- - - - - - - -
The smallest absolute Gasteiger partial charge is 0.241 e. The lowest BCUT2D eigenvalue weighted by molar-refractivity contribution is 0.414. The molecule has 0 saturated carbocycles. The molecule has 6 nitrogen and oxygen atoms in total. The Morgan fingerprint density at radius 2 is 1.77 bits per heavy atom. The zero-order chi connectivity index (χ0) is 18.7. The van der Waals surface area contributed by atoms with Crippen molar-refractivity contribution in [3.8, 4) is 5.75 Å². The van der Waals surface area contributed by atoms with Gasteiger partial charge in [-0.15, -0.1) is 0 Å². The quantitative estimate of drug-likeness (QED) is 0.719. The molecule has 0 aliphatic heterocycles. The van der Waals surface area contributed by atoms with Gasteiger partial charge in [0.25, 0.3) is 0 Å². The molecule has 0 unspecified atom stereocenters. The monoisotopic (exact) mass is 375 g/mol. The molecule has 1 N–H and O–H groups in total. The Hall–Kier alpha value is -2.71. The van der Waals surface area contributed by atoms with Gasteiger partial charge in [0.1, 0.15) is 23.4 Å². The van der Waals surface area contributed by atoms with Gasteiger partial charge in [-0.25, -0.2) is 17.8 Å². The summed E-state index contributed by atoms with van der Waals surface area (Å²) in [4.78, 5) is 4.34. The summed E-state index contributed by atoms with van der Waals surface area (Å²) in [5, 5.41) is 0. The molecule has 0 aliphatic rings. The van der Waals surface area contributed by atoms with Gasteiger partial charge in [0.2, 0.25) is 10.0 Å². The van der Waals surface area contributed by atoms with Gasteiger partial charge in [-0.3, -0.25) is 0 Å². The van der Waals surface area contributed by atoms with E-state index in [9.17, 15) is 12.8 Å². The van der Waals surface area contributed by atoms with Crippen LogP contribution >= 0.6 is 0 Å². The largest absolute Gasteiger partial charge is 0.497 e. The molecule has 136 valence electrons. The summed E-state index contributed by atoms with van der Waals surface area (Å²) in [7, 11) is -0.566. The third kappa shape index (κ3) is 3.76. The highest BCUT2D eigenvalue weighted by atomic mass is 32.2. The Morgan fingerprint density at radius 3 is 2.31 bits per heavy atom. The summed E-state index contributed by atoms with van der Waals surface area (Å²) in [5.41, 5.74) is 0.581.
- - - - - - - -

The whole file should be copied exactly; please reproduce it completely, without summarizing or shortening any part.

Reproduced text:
The smallest absolute Gasteiger partial charge is 0.241 e. The lowest BCUT2D eigenvalue weighted by molar-refractivity contribution is 0.414. The molecule has 0 saturated carbocycles. The molecule has 6 nitrogen and oxygen atoms in total. The Morgan fingerprint density at radius 2 is 1.77 bits per heavy atom. The zero-order chi connectivity index (χ0) is 18.7. The van der Waals surface area contributed by atoms with Crippen molar-refractivity contribution in [3.8, 4) is 5.75 Å². The van der Waals surface area contributed by atoms with Gasteiger partial charge in [-0.15, -0.1) is 0 Å². The quantitative estimate of drug-likeness (QED) is 0.719. The molecule has 0 aliphatic heterocycles. The van der Waals surface area contributed by atoms with Gasteiger partial charge in [0.25, 0.3) is 0 Å². The molecule has 0 unspecified atom stereocenters. The monoisotopic (exact) mass is 375 g/mol. The molecule has 1 N–H and O–H groups in total. The Hall–Kier alpha value is -2.71. The van der Waals surface area contributed by atoms with Gasteiger partial charge in [0.1, 0.15) is 23.4 Å². The van der Waals surface area contributed by atoms with Gasteiger partial charge in [-0.25, -0.2) is 17.8 Å². The summed E-state index contributed by atoms with van der Waals surface area (Å²) in [4.78, 5) is 4.34. The summed E-state index contributed by atoms with van der Waals surface area (Å²) in [5, 5.41) is 0. The molecule has 0 aliphatic rings. The van der Waals surface area contributed by atoms with Gasteiger partial charge in [0.2, 0.25) is 10.0 Å². The van der Waals surface area contributed by atoms with Gasteiger partial charge in [-0.3, -0.25) is 0 Å². The van der Waals surface area contributed by atoms with E-state index in [9.17, 15) is 12.8 Å². The van der Waals surface area contributed by atoms with Crippen LogP contribution >= 0.6 is 0 Å². The largest absolute Gasteiger partial charge is 0.497 e. The molecule has 136 valence electrons. The summed E-state index contributed by atoms with van der Waals surface area (Å²) in [7, 11) is -0.566. The third kappa shape index (κ3) is 3.76. The highest BCUT2D eigenvalue weighted by atomic mass is 32.2. The Morgan fingerprint density at radius 3 is 2.31 bits per heavy atom. The summed E-state index contributed by atoms with van der Waals surface area (Å²) in [5.41, 5.74) is 0.581.